We also wanted the public to realise that this will be a better scenario for all players, the bank, the developer and also the architect himself, since we are liable at Law once we put our signature to a valuation.
We are also talking with other professions, such as accountants, who might, for example, need further information to arrive at their share valuation. This has become much more important with the important role now being played by the Malta Stock Exchange. The key is to ascertain what each player needs and ensure they details are obtained on a standard format valuation.
The Planning Authority undoubtedly plays a major role in an architects work. Do you believe it has been a success?
On the whole, I would say the PA has been successful. Of course, there is always room for improvement the very nature of what the PA was set up to do makes this inevitable - but we do our best to put forward our criticisms in a positive way, and suggest solutions. We make it a point that we do not just criticise but put forward critical suggestions.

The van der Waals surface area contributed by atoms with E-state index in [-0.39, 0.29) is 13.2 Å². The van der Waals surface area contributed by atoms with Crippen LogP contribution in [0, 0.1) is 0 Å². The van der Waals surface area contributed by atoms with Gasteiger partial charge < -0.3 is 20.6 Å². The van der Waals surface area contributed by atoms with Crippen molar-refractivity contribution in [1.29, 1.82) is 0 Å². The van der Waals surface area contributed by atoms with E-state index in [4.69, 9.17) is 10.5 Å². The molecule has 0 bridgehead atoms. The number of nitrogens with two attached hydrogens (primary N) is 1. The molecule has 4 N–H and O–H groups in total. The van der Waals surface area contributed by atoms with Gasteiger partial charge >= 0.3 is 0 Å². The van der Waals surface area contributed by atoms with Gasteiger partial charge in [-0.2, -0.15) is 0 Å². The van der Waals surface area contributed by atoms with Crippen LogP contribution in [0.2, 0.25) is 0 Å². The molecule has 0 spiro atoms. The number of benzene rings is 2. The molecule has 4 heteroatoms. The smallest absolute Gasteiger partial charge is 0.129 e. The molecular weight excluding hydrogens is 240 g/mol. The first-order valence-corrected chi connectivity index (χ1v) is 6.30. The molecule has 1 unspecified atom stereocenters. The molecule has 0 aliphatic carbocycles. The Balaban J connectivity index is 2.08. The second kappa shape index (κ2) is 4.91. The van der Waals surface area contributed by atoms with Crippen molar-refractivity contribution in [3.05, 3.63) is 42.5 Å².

And we have witnessed a number of improvements. In general, the processing of applications has improved, although this always will be a burning issue as the success or otherwise of the PA is perceived as being related only to the issuing of permits. Rather than applications moving very quickly, our ideal scenario would be one in which applications move at the right pace for the application in question with the correct input and evaluation - simple jobs moving along quickly, while complicated (not necessarily larger) jobs, would take longer because more studies are required.
One of our reservations is whether the system of the nominated people at board level is functioning as it should.